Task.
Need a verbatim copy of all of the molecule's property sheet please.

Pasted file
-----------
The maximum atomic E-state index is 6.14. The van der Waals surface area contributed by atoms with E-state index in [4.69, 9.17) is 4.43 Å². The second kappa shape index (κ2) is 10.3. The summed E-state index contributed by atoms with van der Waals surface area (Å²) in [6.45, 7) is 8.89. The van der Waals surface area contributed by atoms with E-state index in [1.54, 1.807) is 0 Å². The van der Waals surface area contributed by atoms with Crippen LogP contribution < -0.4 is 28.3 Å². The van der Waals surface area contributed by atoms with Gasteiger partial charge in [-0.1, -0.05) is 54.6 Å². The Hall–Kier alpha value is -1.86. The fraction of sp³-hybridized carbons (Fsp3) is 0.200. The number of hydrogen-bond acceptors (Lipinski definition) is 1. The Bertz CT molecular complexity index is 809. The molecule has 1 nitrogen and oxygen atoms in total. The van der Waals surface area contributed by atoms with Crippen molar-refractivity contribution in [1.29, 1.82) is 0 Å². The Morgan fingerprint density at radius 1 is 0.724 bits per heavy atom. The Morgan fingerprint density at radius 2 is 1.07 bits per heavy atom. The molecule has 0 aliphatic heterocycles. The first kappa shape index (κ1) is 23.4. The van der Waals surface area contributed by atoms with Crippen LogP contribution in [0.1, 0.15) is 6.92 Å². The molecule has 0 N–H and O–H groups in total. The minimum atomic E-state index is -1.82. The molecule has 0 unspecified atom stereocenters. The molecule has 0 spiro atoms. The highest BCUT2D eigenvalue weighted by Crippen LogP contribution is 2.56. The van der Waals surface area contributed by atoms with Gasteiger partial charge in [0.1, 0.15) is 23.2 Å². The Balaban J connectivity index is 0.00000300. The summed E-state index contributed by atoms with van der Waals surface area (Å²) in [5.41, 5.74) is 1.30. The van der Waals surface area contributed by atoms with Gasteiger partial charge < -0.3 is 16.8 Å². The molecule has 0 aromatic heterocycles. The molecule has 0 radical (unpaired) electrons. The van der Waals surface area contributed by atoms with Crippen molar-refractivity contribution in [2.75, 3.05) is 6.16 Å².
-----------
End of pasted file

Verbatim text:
The maximum atomic E-state index is 6.14. The van der Waals surface area contributed by atoms with E-state index in [4.69, 9.17) is 4.43 Å². The second kappa shape index (κ2) is 10.3. The summed E-state index contributed by atoms with van der Waals surface area (Å²) in [6.45, 7) is 8.89. The van der Waals surface area contributed by atoms with E-state index in [1.54, 1.807) is 0 Å². The van der Waals surface area contributed by atoms with Crippen LogP contribution < -0.4 is 28.3 Å². The van der Waals surface area contributed by atoms with Gasteiger partial charge in [-0.1, -0.05) is 54.6 Å². The Hall–Kier alpha value is -1.86. The fraction of sp³-hybridized carbons (Fsp3) is 0.200. The number of hydrogen-bond acceptors (Lipinski definition) is 1. The Bertz CT molecular complexity index is 809. The molecule has 1 nitrogen and oxygen atoms in total. The van der Waals surface area contributed by atoms with Crippen molar-refractivity contribution in [1.29, 1.82) is 0 Å². The Morgan fingerprint density at radius 1 is 0.724 bits per heavy atom. The Morgan fingerprint density at radius 2 is 1.07 bits per heavy atom. The molecule has 0 aliphatic heterocycles. The first kappa shape index (κ1) is 23.4. The van der Waals surface area contributed by atoms with Crippen LogP contribution in [0.1, 0.15) is 6.92 Å². The molecule has 0 N–H and O–H groups in total. The minimum atomic E-state index is -1.82. The molecule has 0 unspecified atom stereocenters. The molecule has 0 spiro atoms. The highest BCUT2D eigenvalue weighted by Crippen LogP contribution is 2.56. The van der Waals surface area contributed by atoms with Gasteiger partial charge in [0.1, 0.15) is 23.2 Å². The Balaban J connectivity index is 0.00000300. The summed E-state index contributed by atoms with van der Waals surface area (Å²) in [5.41, 5.74) is 1.30. The van der Waals surface area contributed by atoms with Gasteiger partial charge < -0.3 is 16.8 Å². The molecule has 0 aromatic heterocycles. The molecule has 0 radical (unpaired) electrons. The van der Waals surface area contributed by atoms with Crippen molar-refractivity contribution in [2.75, 3.05) is 6.16 Å².